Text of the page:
The reason for this modern rule lies in the fact that during the war the courts of either belligerent country are necessarily closed to the citizens of the other, since the law of nations forbids any intercourse between citizens of belligerent powers. Accordingly taking into consideration that statutes of limitations, in fixing a definite period for the bringing of suits, proceed upon the principle that the courts where the person to be prosecuted resides, or the property to be reached is situated, are open during the prescribed period to the suitor, and in view of the fact that the law of nations which closed the courts to alien enemies renders compliance with the statute impossible, it is only fair and just that the operation of statutes of limitations should be suspended; an alien enemy's right to sue being suspended by circumstances beyond his control, which, in fact, create a positive duty on his part to refrain from pursuing his right of action. 137 A.L.R. page 1454 et seq.; The Kaiser Wilhelm II, 3 Cir., 246 F. 786, L.R.A.1918 C. 795.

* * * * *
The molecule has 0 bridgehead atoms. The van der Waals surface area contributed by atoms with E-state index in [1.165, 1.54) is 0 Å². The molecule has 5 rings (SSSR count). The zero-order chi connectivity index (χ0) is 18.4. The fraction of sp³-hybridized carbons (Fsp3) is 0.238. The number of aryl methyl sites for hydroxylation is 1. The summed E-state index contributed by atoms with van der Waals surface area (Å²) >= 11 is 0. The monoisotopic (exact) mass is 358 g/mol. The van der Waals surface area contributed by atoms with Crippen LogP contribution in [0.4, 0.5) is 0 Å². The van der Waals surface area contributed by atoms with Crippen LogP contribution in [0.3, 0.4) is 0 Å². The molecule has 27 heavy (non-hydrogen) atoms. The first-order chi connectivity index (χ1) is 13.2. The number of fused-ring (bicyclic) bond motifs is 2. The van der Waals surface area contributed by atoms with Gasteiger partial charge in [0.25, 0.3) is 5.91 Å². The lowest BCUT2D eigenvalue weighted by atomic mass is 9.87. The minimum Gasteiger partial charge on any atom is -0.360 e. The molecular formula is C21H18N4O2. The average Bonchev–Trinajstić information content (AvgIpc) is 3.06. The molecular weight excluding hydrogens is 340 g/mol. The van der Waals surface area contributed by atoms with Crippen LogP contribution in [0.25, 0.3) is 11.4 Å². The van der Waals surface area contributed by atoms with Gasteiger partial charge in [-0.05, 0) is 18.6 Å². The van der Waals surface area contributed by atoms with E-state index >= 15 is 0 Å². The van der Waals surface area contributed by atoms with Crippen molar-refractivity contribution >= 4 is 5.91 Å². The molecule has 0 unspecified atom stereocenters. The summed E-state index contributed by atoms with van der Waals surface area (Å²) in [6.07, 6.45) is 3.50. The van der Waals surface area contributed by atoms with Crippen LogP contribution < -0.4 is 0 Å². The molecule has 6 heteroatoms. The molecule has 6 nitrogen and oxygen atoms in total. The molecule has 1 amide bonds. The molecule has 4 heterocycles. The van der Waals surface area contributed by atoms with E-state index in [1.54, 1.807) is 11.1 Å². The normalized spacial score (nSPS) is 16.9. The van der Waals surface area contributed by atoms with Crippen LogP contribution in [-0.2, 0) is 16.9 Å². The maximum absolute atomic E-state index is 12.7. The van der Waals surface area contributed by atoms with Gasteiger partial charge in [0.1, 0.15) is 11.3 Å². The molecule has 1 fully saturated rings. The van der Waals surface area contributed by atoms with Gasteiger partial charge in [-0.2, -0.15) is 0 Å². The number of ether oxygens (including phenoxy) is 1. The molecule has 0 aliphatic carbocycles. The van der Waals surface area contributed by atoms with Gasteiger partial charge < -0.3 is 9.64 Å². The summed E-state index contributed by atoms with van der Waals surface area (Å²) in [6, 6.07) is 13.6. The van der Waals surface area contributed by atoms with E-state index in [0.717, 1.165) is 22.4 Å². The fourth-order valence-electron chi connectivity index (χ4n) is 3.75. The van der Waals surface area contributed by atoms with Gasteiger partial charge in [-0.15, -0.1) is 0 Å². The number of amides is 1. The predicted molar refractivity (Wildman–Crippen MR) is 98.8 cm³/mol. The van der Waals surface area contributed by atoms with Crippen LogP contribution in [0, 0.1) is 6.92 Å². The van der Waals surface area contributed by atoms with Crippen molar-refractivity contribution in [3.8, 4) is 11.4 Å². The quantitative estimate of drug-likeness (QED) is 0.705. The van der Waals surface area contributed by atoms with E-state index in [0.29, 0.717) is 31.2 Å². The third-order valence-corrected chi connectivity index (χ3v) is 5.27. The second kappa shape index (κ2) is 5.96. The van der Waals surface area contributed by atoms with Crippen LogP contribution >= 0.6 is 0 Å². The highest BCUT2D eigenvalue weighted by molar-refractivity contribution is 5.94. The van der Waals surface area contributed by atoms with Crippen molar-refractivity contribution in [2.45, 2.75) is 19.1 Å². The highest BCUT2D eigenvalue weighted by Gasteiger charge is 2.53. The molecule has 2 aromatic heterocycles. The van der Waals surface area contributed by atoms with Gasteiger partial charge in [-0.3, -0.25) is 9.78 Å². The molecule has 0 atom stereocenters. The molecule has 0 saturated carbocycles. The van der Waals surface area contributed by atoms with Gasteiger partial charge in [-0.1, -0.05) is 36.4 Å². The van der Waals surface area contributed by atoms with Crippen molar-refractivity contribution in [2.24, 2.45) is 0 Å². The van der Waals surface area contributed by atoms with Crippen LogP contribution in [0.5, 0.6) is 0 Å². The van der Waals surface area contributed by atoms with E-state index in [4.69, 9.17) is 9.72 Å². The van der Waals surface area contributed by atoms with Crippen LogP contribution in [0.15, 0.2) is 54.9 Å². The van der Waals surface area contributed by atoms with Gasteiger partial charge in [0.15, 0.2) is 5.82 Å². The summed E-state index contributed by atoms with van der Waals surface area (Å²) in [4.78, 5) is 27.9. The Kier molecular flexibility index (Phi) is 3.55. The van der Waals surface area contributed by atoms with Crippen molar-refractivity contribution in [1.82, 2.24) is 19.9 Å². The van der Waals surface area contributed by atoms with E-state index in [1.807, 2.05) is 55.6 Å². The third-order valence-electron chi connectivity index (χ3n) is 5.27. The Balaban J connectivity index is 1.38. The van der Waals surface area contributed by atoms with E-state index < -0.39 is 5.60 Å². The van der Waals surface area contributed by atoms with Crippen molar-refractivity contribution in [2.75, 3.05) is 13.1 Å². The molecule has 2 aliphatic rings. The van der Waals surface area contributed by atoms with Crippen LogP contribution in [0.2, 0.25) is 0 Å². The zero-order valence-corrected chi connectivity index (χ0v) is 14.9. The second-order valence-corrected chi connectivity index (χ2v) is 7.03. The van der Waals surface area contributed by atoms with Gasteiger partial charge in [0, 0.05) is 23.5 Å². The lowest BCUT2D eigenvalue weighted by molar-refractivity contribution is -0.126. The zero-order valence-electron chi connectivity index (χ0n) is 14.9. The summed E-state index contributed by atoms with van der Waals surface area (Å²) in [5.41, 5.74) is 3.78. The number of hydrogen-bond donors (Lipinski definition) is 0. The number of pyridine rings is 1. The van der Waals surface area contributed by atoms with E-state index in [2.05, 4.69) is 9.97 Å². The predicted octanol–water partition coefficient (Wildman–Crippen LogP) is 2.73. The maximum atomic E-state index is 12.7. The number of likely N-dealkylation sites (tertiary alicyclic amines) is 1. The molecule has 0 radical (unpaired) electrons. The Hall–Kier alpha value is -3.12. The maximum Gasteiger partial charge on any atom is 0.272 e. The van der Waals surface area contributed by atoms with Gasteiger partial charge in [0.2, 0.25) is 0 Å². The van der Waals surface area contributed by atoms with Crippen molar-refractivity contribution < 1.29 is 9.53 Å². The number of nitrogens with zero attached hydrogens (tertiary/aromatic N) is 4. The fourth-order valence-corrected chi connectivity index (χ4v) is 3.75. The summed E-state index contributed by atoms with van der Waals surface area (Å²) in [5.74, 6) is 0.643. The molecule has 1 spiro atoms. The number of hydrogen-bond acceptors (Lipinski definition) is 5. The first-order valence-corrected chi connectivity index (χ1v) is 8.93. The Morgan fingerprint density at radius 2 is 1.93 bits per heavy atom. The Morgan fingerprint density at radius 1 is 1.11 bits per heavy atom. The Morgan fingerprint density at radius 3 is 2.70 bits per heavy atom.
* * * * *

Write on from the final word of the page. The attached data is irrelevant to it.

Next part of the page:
When the United States is involved in a state of war with any other nation, the conflict does not cease and terminate until such time as the treaty of peace has been ratified by the Senate of the United States and the appropriate governmental agency of the nation with which this country was at war. Hijo v. United States, 194 U.S. 315, 24 S. Ct. 727, 48 L. Ed. 994; Kahn v. Anderson, 255 U.S. 1, 41 S. Ct. 224, 65 L. Ed. 469; Givens v. Zerbst, 255 U.S. 11, 41 S. Ct. 227, 65 L. Ed. 475; Hamilton v. Kentucky Distilleries & Warehouse Co., 251 U.S. 148, 165, 40 S. Ct. 106, 64 L. Ed. 194; First National Bank of Pittsburgh v. Anglo-Oesterreichische Bank, 3 Cir., 37 F.2d 564.